Supreme Court Grants CIPPIC Leave to Intervene in Sniffer Dog Appeal
The Supreme Court of Canada has granted CIPPIC leave to intervene in R. v. Chehil & R. v. MacKenzie (SCC File Nos. 34524 & 34397, respectively) , two now joint appeals in which the SCC that will examine the 'reasonable suspicion' standard in the context of sniffer dog searches. The 'reasonable suspicion' standard forms the basis for a rapidly increasing number of privacy-invasive state powers including several electronic surveillance powers currently being proposed by the Government in an attempt to increase its online spying capacities.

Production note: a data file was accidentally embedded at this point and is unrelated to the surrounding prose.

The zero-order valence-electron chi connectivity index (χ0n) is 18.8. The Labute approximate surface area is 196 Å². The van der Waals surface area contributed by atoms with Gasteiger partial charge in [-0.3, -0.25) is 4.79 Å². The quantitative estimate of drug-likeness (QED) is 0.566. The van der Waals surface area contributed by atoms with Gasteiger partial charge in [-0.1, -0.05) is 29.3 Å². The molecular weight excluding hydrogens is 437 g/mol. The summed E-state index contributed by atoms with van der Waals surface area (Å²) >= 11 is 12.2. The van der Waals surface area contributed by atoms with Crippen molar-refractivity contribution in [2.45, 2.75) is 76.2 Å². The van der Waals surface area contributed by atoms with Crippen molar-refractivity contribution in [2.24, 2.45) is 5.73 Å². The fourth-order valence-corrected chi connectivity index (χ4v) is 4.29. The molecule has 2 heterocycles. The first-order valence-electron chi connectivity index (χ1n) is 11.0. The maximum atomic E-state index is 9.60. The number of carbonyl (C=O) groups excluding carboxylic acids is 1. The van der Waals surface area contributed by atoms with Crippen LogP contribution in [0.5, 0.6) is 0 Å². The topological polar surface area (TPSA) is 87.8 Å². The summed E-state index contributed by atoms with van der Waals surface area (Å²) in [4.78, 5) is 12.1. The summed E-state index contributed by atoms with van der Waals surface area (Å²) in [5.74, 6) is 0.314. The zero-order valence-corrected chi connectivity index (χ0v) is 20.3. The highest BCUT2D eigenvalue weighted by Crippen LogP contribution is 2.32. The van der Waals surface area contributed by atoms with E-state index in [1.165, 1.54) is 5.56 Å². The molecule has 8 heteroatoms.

As stated in its motion for leave to intervene, CIPPIC intends to argue for a reasonable suspicion standard that cannot be marshalled in order to conduct mass surveillance of individual citizens. CIPPIC is particularly concerned that an overly permissive standard will be used to justify privacy infringements by means of a vast array of police-assisted tools. Many have noted this potential for sniffer dog judgments to be applied more broadly to other means of technological surveillance, most recently in the context of an upcoming Supreme Court of the United States hearing on sniffer dogs. For more information and resources, see CIPPIC's project page for this intervention: http://www.cippic.ca/sniffer_dogs.